The Revolutions of 1848

Civil upheavals in Europe soon resumed after the revolutions of 1830 with those of 1848. These revolutions primarily affected France and Austria, among other countries. The results of these revolutions, in terms of their main purpose, were unsuccessful, but they fueled the rise of nationalism that had a major role to play in the coming years.

In France, the reign of Louis Philipe was about to come to an end. Crowned by the French Revolution of 1830 (sometimes referred to as the July Revolution), Louis was seen as a more relatable figure. He donned a business suit instead of the Royal Regalia, and empathized with the Bourgeoisie. However, the citizens were growing restless because of the government’s ban on holding political meetings. They resorted to holding balls at which politics were discussed unofficially. The government eventually got wind of this and attempted to shut them down, immediately provoking an uprising. Louis Philipe was forced to abdicate and flee in 1848. The Second Republic of France was established, and the Liberals gained control of the government. Revolt was again incited when the new government closed the National Workshops, which subsidized the Paris unemployed. This revolt, however, was crushed by the government. Louis-Napoleon Bonaparte, nephew of Napoleon I, was the first president of the Second Republic. By 1852, he became Napoleon III, Emperor of France. This was the effective failure of the 1848 revolution, because it reverted the government right back to its monarchical pre-revolutionary state.

Austria also experienced internal difficulties in 1848. The riots in Paris at this time gave citizens in Vienna the courage to demonstrate against the Hapsburg Empire. Austria was comprised of many different peoples, and they now felt emboldened enough to angle for their autonomy. The Hungarians, Slavs, and Italians under the Empire all tried to use the new revolt to gain their independence. During this time, Klemens von Metternich, mastermind of the Congress of Vienna, resigned. Finally, the Austrians were able to get the assistance of Russia, bringing the revolution to an end. While ultimately unsuccessful, the revolutions in Austria fanned the flames of nationalism among the various peoples under Hapsburg rule. These sentiments, especially those held by the Slavs, would play a major role in beginning the First World War.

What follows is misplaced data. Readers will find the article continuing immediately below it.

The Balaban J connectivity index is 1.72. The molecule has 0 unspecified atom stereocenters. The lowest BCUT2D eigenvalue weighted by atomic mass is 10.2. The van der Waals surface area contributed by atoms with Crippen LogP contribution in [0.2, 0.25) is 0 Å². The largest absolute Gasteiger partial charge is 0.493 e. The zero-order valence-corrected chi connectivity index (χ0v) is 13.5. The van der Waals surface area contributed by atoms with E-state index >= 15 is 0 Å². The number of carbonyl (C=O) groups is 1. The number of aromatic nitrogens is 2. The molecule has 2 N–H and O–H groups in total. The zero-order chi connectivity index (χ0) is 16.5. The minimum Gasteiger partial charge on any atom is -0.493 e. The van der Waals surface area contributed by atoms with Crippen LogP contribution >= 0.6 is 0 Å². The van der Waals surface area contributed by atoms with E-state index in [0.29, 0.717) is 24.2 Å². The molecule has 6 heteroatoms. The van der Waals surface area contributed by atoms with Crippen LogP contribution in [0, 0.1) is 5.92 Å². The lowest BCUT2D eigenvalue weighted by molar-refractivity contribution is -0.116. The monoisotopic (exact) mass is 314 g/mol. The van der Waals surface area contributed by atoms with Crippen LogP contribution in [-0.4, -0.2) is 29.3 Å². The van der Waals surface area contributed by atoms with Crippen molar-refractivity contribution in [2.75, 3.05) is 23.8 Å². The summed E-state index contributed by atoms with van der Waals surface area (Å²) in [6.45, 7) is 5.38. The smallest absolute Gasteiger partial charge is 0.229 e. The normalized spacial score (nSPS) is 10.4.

In the Italian States as well, there was a movement led by Giuseppe Mazzini and Giuseppe Garibaldi to attempt to unify the various independent states. It was a response to the election of Pope Pius IX in 1846 that prompted this uprising. The Italian nationalists disapproved of Pius’ desire not to enter into conflict with Austria, who held territories in Italy. They were able to drive the pope out of Rome in 1848 and established the Roman Republic. This was also short-lived, as the French intervened on the pope’s side and drove out Mazzini and Garibaldi. What the short-lived revolutions did achieve was the inspiration of nationalism among the Italian people. Even though Mazzini and Garibaldi were defeated, they would soon reappear and play important roles in the unification of Italy in the later half of the 19th century.

While the many revolutionary events of the year 1848 did not achieve much in successfully taking over their respective governments, they had consequences that were important in the years to come. What they all did achieve was the rise of nationalism that was extremely important in the unification of the Italian States, the German States, and was the catalyst of World War I.


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